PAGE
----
Welcome our new blog columnist : “Bill, the Easily Impressed Food Blogger”
In celebration of the beginning of my 6th year of life, my parents organized a “destination” birthday party for me at the local McDonald’s. Adorned with a crown-like party hat with Ronald McDonald’s face front and center, I felt like a king for the day. My friends lay their royal gift offerings before me, G.I. Joe’s and Hot Wheels and such. My royal servants, apathetic teenagers dressed in brown polyester uniforms, served a feast of French fries and cheeseburgers. And my first decree from this position of power? More ketchup packets!
Yes, ketchup packets and at McDonald’s they are called “fancy” ketchup packets. We take them for granted, but have you ever had a meal that comes with ketchup packets and not asked for more than you were given? Ever since that first experience I have had a lasting fondness for any condiment parceled out in unit dose packaging, but ketchup will always be my favorite.
Tomatoes play an important role in many world cuisines. Italian has its tomato sauce. Mexican has its salsa. American has its ketchup. When ketchup was first introduced to America, back in colonial times, tomatoes were thought to be poisonous as it belongs to the nightshade family of plant. However, with the addition of salt, vinegar, and other spices, our fore fathers felt they could enjoy this flavorful fruit safely. Imagine, our ancestors were so tough and strong willed that instead of simply not eating what they thought might kill them, they sought to find a way to eat toxin and live. It’s as if I was to look at a can of paint thinner and say to myself, “If I drink that straight it would probably kill me. But, maybe if I add enough club soda and orange juice I could have my paint thinner and drink it too.” [Warning: Do not drink paint thinner, at all] It would not surprise me if the phrase “pick your poison” originated as a way to describe harvesting tomatoes. I’m pretty sure that’s not where that phrase came from, but if it did it wouldn’t surprise me.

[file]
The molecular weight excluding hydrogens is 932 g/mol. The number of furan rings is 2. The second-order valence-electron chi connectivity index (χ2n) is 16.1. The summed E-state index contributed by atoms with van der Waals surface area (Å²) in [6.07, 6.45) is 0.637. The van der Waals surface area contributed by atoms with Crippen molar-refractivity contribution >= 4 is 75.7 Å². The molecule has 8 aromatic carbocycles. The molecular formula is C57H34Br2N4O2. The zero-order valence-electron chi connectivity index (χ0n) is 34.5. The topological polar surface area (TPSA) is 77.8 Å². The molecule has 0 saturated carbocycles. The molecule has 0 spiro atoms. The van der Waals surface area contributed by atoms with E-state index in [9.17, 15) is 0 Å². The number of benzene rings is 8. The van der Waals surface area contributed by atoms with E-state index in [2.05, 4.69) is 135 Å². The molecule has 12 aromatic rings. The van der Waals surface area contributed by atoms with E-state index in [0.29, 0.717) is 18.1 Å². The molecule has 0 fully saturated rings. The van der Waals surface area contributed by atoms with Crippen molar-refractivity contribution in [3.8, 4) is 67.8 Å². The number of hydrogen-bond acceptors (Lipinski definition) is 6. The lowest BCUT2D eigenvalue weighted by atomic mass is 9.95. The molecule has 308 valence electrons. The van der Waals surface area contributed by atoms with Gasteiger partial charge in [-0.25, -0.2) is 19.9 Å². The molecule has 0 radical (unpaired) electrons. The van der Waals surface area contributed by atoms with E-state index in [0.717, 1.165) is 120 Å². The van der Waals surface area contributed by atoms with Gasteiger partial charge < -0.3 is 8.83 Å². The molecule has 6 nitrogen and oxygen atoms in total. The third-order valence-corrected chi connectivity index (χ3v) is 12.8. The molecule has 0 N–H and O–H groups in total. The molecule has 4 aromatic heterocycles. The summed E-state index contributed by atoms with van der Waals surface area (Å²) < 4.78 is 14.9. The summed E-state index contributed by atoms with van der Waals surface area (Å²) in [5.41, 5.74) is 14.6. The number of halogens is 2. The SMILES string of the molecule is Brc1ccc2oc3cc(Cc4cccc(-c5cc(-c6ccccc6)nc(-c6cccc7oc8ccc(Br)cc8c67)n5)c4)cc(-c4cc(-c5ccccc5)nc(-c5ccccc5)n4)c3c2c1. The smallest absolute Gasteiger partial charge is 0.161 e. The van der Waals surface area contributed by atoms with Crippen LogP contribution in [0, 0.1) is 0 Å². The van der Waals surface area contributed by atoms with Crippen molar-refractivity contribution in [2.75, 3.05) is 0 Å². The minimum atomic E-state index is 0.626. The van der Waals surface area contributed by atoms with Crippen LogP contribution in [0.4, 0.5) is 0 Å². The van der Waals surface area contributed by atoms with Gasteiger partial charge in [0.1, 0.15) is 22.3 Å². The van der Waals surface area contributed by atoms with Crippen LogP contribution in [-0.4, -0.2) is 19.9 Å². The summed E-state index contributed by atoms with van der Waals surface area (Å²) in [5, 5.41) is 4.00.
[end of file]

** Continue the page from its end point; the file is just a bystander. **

Well, it didn’t take long before all Americans, myself included, fell in love with ketchup. Call it catsup, red molasses, French fried potato gravy, Uncle Jim-Bob’s candied corn dog dip, or like McDonald’s “Fancy Ketchup”. Ketchup by any name would taste just as sweet. I believe it is so good in fact, that it is impossible to prepare a meal that cannot be elevated by the addition of this infinitely versatile, gloriously flavorful, heavily processed food stuff. And I feel just as much annoyance and disbelief when a waiter at some “fancy” restaurant tells me they don’t have ketchup as he does by the fact that I dared to ask. Which is why I never leave home without a few ketchup packets in my pocket. Sure, as a result I’ve had a few washing machine mishaps and I’ve been rushed to the hospital on more than one occasion only to find on arrival that it was not a testicle that exploded in my pants, but my squib-esque emergency ketchup stash (in my defense, I was drunk 3 of the 4 times this happened). But when I’m out “fine dining” and I look at a plate of expertly seasoned, oven baked cedar plank salmon and imagine having to eat it without ketchup, I know it’s all worth it.